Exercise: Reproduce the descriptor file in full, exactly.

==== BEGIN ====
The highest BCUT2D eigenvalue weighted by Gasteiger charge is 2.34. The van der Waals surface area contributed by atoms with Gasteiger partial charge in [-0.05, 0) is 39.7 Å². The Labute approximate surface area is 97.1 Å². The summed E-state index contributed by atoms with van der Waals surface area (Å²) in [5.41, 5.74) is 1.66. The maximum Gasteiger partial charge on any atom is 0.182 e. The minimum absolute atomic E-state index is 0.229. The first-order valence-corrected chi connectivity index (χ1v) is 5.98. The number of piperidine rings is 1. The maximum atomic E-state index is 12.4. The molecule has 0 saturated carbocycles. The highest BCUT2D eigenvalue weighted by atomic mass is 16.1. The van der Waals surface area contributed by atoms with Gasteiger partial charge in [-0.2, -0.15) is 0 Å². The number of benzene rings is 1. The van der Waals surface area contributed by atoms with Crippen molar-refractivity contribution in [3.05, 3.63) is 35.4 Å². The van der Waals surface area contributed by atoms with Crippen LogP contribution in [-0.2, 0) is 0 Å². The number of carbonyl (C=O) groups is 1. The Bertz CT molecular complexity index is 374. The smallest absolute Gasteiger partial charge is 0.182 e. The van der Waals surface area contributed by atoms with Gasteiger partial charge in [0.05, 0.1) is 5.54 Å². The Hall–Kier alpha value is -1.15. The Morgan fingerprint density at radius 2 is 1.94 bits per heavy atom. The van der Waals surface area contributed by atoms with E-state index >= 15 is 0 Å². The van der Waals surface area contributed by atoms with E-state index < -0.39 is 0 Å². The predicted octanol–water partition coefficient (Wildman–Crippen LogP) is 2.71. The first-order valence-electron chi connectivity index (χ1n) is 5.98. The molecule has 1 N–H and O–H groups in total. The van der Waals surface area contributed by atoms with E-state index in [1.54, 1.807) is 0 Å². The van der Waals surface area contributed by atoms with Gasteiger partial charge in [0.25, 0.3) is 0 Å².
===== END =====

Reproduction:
The highest BCUT2D eigenvalue weighted by Gasteiger charge is 2.34. The van der Waals surface area contributed by atoms with Gasteiger partial charge in [-0.05, 0) is 39.7 Å². The Labute approximate surface area is 97.1 Å². The summed E-state index contributed by atoms with van der Waals surface area (Å²) in [5.41, 5.74) is 1.66. The maximum Gasteiger partial charge on any atom is 0.182 e. The minimum absolute atomic E-state index is 0.229. The first-order valence-corrected chi connectivity index (χ1v) is 5.98. The number of piperidine rings is 1. The maximum atomic E-state index is 12.4. The molecule has 0 saturated carbocycles. The highest BCUT2D eigenvalue weighted by atomic mass is 16.1. The van der Waals surface area contributed by atoms with Gasteiger partial charge in [-0.2, -0.15) is 0 Å². The number of benzene rings is 1. The van der Waals surface area contributed by atoms with Crippen molar-refractivity contribution in [3.05, 3.63) is 35.4 Å². The van der Waals surface area contributed by atoms with Crippen LogP contribution in [-0.2, 0) is 0 Å². The number of carbonyl (C=O) groups is 1. The Bertz CT molecular complexity index is 374. The smallest absolute Gasteiger partial charge is 0.182 e. The van der Waals surface area contributed by atoms with Gasteiger partial charge in [0.05, 0.1) is 5.54 Å². The Hall–Kier alpha value is -1.15. The Morgan fingerprint density at radius 2 is 1.94 bits per heavy atom. The van der Waals surface area contributed by atoms with E-state index >= 15 is 0 Å². The van der Waals surface area contributed by atoms with E-state index < -0.39 is 0 Å². The predicted octanol–water partition coefficient (Wildman–Crippen LogP) is 2.71. The first-order valence-electron chi connectivity index (χ1n) is 5.98. The molecule has 1 N–H and O–H groups in total. The van der Waals surface area contributed by atoms with E-state index in [1.54, 1.807) is 0 Å². The van der Waals surface area contributed by atoms with Gasteiger partial charge in [0.25, 0.3) is 0 Å².